The Cities and Towns of Yorkshire – Part 1

The last UK census in 2011 showed that Yorkshire had a population of 5.3 million people. Leeds was the third largest city in the United Kingdom with a population of 720,000 people and was followed by Sheffield in 5thand Bradford in 6th. For many years the centre of urban life in the county was York and for a time during the Roman Period, it even held joint status as the capital of the country. During the civil war in 1664 York was besieged and the city was damaged.

After the removal of the garrison in 1668 York lost its pre-eminence position as the trading centre of the county, as Leeds and Hull had better locations on the River Ouse. York continued to grow during the industrial revolution but not at the same rate as other cities in the county. The locating of the York and North Midland Railway in the city in 1839 helped to build the city’s reputation as an engineering centre, and in time its economy was further boosted by the confectionary industry and tourism.

York City centre

Today it is still seen as the County Town of Yorkshire in a historical sense. Much of the city is in a conservation area and York is admired for its beauty. It now has a population of 197,000 people making it the 5th largest city in the county behind Leeds, Sheffield, Bradford and Hull. Leeds is the administrative centre for Yorkshire and the Humber region. There are 8 MPs that represent the city and it is now seen as the major city in Yorkshire.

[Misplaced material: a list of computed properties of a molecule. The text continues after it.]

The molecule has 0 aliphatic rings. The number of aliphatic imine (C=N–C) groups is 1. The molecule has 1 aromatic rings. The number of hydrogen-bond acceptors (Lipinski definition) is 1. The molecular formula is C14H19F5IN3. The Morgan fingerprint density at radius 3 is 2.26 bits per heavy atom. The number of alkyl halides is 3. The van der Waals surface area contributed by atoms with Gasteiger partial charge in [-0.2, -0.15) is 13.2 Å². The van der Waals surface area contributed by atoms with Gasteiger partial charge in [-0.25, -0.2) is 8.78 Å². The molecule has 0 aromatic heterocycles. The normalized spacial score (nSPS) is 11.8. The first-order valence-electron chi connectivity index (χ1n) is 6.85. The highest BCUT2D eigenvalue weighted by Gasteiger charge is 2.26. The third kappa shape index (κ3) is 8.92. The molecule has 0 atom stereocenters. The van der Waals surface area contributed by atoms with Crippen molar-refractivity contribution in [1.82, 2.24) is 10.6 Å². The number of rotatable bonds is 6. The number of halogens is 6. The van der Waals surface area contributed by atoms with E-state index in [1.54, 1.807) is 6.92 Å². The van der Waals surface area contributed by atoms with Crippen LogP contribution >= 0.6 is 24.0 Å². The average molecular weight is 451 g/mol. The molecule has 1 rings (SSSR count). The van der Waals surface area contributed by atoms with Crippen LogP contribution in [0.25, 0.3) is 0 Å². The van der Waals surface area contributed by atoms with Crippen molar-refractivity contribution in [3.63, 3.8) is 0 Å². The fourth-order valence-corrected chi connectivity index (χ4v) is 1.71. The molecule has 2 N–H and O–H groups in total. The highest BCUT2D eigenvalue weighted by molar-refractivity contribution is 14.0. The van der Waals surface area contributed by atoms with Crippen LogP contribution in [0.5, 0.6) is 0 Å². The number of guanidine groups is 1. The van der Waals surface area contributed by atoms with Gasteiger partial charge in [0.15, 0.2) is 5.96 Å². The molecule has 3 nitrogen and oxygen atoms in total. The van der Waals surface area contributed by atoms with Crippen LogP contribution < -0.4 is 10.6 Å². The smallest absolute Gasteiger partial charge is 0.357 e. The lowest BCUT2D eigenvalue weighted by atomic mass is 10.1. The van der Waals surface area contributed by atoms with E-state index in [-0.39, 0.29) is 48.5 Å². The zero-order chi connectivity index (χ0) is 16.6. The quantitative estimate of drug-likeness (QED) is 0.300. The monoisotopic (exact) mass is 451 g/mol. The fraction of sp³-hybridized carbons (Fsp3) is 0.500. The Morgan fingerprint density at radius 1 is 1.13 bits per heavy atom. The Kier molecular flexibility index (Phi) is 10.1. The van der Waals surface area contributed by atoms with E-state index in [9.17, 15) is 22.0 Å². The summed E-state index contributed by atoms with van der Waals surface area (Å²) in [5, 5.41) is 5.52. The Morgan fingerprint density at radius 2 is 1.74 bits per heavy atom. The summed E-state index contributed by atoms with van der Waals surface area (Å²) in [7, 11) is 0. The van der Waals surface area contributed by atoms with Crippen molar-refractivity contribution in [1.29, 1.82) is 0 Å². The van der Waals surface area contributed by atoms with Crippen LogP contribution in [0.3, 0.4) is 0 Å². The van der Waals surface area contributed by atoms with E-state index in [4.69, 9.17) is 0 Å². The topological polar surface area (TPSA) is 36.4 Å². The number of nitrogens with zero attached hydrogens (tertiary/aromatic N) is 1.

The settlement first grew on the current site as it was a crossing point on the river Aire. In the 13th century the cloth industry came to Leeds and the creation of small wool industries meant that Leeds grew in size to around 4000 by 1600. With the city specializing in the making of the “Yorkshire Broadcloths” the river gave it good access to the sea for exports, plus the rich agricultural land in the areas meant that a large growth in population could be fed. This resulted in more business being attracted into the town and by 1771 the population had risen to 16,300.

Leeds busy city centre

The Industrial Revolution brought the large cotton mills into the city with new machinery making mass production possible. The reputation of the city as a cloth centre grew with more and more mills being drawn into the city, and by 1841 the population had reached 88,000.

During this Victorian period the city grew with many fine buildings being built, especially in its shopping arcades. In a city with a flourishing cloth trade it was only natural that the finest cloths would be sold in the local area. From this base Leeds grew as a major centre for local government with large numbers being employed in the City Council, the University and the Health Authority. Today Leeds is a modern multi-cultural city and is the third largest city in the United Kingdom. Leeds is very much a modern, high tech city. People are attracted in to the city to shop and enjoy sporting and social events. It has a thriving cultural seen, and is seen as being at the centre of the music and arts in Yorkshire.